Earth’s Carrying Capacity Has Increased Over Time: Here’s How

Earth’s carrying capacity, the number of humans our planet can support, has been long debated and there is no clear answer. Every species has a carrying capacity – an environmental limitation on the size of a population given the availability and use of resources like food, water and materials. Humans have the ability to manipulate the Earth’s carrying capacity like no other species; to develop technology, exploit the environment, and create medicines and tools that allow for longer, healthier lives and increase our planet’s ability to sustain human life.

7 Events that Drastically Increased Earth’s Carrying Capacity

While many events have enabled Earth to support more people, the following seven have had a significant impact due to their large scale and longevity.

1. The Neolithic Revolution (10,000 BC)

During this time, early humans transitioned from nomadic hunter gatherers to settled agrarian-based societies, modifying their environment with irrigation, deforestation, domestication of plants and animals, and the use of tools. This allowed for a surplus of food and the ability to support larger populations. The Neolithic Revolution is considered the first revolution in agriculture.

2. Four-crop rotation (mid-1700’s)

Charles “Turnip” Townsend introduced a new type of crop rotation – rotating crops every four years and including wheat, barley, turnips and clover. Grain yields drastically increased, soil fertility improved, and livestock began grazing directly on the clover and turnip crops which increased their health and productivity.

Schematic of Alexander Cumming's 1775 patent for the S-trap

3. Modern design of the flush toilet (1775)

The ability to properly dispose of human waste has immense impacts on human health, as it prevents bacteria, viruses, and parasites from contaminating water, soil and food. Because deadly diarrheal diseases have a disproportionate impact on children, improvements in sanitation significantly reduce infant mortality rates.

4. Vaccines (1796)

In 1796 physician Edward Jenner discovered a safe vaccine for smallpox which had previously killed 400,000 people annually in Europe. Immunization rates have skyrocketed in the years since, protecting people from a range of serious, and sometime life-threatening diseases including diphtheria, hepatitis B, measles, polio, and rubella. The World Health Organization estimates that vaccines prevent two-three million deaths annually.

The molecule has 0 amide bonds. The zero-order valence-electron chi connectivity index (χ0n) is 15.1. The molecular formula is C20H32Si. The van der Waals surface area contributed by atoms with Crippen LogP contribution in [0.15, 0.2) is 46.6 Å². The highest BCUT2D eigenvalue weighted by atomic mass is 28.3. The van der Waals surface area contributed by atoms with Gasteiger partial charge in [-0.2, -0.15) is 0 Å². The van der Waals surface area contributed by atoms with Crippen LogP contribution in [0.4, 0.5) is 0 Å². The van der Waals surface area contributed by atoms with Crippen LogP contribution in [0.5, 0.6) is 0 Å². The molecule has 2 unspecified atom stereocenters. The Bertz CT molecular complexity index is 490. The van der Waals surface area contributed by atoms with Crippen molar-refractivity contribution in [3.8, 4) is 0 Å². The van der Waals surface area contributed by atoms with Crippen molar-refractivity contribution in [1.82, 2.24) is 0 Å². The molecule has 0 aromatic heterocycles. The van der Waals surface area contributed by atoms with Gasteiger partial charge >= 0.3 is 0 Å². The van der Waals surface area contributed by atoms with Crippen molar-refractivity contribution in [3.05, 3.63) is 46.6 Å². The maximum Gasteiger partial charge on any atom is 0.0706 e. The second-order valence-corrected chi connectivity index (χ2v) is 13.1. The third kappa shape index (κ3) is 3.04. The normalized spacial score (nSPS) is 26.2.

5. Steam engine

Steam locomotiveThe steam engine was developed and perfected over time, opening the door to many of the advancements that took place during the Industrial Revolution. Use of the steam engine during the Industrial Revolution allowed food to be transported quickly over long distances which drastically improved nutrition, resulted in large factories and the more efficient creation of goods, and enabled more rapid excavating of mines to support an ever-growing number of people on Earth.

6. Chemical Fertilizers (1913)

The first factory to produce synthetic ammonia, the main ingredient in chemical fertilizer, ushered in the era of modern agriculture. The development of fertilizers had big implications for food production, allowing crop yields to increase on smaller and smaller land. In fact, it’s estimated that fertilizer has enabled the lives of several billion people who otherwise would have died prematurely or have never been born at all. Today fertilizers account for 50% of the world’s food production.

7. Antibiotics (1940)

Penicillin, discovered in 1928, was developed into an antibiotic in 1940, transforming medicine worldwide. Before penicillin was discovered, the three leading causes of death were pneumonia, tuberculosis, and diarrhea, which (together with diphtheria) caused one third of all deaths. Antibiotics were hailed as a miracle drug and are now prescribed at least 150 million times every year.

Unintended Consequences

While all of these events increased global carrying capacity by enabling longer and healthier lives, they did not all have equitable impact around the world. For instance, according to WHO, there are still over 2.3 billion people in the world who do not have basic sanitation services (toilets or latrines). Coming in at 85% coverage, vaccinations are also not universal and WHO estimates that 1.5 million deaths could be prevented if vaccination rates improve.

Additionally, many of the technical and medical advances that temporarily increase carrying capacity can have unintended consequences over time. Introduction of the coal powered steam engine, for example, marked the beginnings of climate change and extensive use of antibiotics has created resistant strains of bacteria that lead to outbreaks and create a risk to public health.

For a deeper look at advances that have increased the Earth’s carrying capacity through history, check out the activity, Peopling of Our Planet.

Photo credits: S-trap schematic:, Steam locomotive: Sci Planet